For five decades, JRME has sought to publish high-quality mathematics education research that advances the field’s knowledge and has a positive impact on the teaching and learning of mathematics in the classroom. The journal’s 50th anniversary represents an opportune time for the research community to take a step back, assess what progress has been made on the major problems of the field, and consider the most important problems that could orient research in the future. As we look across educational scholarship, we find that among the most robust findings from research on teaching and learning is that students’ learning is “ultimately determined and constrained by the opportunities they have had to learn” (National Research Council, 2001, p. 31). As the field begins the next five decades of mathematics education research, this familiar, long-standing statement offers a simple but powerful lens that could refocus how researchers address the most important problems facing the mathematics education community. In this year’s editorials, we will use this lens as we discuss five overarching problems and associated research questions that we believe the field must address if it is to add important new knowledge and have a more substantive impact on practice over the next 50 years. In each editorial, we will elaborate on one of these overarching problems by identifying a number of more specific research questions related to that problem. In this editorial, we discuss the first of the five overarching problems: defining and measuring learning opportunities precisely enough to study how to maximize the quality of the opportunities experienced by every student.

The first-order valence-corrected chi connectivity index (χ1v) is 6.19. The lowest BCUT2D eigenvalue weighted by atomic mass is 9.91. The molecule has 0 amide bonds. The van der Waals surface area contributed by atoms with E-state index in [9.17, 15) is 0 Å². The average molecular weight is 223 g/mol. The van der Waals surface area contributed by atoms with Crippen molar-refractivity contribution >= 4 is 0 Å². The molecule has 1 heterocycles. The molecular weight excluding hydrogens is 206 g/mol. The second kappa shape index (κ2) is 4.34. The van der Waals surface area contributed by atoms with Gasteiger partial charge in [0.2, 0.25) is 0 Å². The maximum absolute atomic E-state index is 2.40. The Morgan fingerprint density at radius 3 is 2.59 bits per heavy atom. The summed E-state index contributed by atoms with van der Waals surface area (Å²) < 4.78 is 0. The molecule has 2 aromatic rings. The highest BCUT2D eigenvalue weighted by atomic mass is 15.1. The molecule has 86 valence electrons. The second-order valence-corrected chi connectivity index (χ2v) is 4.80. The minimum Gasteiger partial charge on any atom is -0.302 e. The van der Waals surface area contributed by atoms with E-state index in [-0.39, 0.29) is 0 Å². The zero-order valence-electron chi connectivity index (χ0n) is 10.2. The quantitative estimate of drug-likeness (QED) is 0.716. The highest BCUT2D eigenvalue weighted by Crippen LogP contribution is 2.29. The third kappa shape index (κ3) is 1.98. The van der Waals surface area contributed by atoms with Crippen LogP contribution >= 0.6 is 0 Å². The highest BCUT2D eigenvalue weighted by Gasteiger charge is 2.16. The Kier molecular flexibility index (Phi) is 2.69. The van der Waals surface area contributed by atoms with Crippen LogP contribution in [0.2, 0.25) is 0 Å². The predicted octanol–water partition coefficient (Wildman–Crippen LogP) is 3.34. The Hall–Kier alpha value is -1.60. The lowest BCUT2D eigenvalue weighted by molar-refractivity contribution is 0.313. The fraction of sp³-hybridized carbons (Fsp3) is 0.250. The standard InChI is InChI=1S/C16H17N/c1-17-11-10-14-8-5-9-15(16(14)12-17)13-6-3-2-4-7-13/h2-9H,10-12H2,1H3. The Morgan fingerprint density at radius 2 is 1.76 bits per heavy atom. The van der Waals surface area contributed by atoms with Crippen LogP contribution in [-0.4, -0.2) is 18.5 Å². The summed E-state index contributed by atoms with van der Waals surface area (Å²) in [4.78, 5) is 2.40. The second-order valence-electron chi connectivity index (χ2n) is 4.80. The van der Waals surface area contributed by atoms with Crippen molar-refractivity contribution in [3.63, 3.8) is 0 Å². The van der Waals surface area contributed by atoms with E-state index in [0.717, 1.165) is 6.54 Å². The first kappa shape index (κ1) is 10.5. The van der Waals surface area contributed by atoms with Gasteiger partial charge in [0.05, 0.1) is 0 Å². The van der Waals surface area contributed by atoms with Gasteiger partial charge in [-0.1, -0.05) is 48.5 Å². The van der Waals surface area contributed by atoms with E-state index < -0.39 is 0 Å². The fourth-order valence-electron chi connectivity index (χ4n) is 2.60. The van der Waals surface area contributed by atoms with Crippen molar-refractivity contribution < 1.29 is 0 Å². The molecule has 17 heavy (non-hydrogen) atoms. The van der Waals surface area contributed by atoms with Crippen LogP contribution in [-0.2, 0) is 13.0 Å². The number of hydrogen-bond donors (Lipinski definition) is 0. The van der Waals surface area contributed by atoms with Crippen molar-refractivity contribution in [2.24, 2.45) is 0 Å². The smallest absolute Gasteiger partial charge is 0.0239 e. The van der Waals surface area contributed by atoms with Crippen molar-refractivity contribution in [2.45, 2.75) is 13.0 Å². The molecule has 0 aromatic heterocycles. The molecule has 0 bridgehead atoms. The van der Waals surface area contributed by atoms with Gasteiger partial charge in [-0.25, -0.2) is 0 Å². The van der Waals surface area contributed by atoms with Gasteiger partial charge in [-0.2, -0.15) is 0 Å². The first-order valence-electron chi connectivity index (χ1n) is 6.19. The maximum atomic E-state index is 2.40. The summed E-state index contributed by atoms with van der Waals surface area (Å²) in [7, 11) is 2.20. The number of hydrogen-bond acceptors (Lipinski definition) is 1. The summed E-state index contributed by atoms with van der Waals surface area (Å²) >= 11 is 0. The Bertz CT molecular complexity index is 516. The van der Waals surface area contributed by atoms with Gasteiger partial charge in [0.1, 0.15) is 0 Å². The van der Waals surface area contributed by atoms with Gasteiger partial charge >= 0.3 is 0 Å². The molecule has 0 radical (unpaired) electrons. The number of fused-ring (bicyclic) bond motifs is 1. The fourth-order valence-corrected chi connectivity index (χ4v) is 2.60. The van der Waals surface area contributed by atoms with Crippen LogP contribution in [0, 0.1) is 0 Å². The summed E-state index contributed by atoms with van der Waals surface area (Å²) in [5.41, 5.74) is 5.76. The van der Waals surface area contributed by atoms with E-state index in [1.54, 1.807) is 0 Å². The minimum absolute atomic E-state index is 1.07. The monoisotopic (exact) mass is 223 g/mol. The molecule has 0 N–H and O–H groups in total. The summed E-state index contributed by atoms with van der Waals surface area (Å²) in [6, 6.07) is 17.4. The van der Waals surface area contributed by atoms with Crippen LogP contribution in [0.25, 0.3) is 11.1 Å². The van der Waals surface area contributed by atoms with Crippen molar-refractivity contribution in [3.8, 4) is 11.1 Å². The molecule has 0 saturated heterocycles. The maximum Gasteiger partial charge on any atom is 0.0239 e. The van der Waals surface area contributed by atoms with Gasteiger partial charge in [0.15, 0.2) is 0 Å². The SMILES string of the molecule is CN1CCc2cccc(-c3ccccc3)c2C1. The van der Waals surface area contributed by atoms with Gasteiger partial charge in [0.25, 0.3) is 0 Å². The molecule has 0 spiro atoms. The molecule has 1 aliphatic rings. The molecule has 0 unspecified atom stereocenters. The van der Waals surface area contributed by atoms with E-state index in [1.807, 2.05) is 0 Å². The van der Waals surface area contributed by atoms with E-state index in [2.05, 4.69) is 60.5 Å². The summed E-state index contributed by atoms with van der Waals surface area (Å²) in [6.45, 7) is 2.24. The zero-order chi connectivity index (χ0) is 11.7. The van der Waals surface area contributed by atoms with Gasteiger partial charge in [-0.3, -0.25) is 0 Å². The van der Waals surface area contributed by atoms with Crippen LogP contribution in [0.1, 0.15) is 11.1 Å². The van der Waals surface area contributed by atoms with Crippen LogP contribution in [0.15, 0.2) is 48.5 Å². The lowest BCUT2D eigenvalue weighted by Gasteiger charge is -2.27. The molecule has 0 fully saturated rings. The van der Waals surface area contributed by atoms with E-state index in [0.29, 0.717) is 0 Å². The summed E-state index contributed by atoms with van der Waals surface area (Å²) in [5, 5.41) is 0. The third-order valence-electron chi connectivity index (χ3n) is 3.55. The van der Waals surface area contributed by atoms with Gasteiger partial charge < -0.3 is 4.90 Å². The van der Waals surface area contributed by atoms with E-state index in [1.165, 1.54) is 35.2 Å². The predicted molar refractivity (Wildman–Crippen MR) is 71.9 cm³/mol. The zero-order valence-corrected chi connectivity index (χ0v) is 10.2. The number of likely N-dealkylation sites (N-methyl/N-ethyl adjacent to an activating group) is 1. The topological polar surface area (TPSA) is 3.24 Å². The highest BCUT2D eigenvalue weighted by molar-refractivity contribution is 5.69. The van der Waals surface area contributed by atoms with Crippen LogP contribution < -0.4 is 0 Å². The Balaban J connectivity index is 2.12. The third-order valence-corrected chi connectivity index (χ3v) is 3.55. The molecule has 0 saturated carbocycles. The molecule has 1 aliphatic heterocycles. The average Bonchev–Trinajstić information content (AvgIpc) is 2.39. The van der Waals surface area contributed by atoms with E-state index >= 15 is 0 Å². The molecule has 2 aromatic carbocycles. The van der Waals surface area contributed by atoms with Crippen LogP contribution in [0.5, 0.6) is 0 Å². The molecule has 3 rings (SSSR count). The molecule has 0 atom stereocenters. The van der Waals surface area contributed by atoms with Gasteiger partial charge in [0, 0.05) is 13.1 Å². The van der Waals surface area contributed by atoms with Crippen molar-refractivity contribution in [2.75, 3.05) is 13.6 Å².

Cai, J., Morris, A., Hohensee, C., Hwang, S., Robison, V., Cirillo, M., Kramer, S. L., Hiebert, J., & Bakker, A. (2020). Maximizing the quality of learning opportunities for every student. Journal for Research in Mathematics Education, 51(1), 12–25.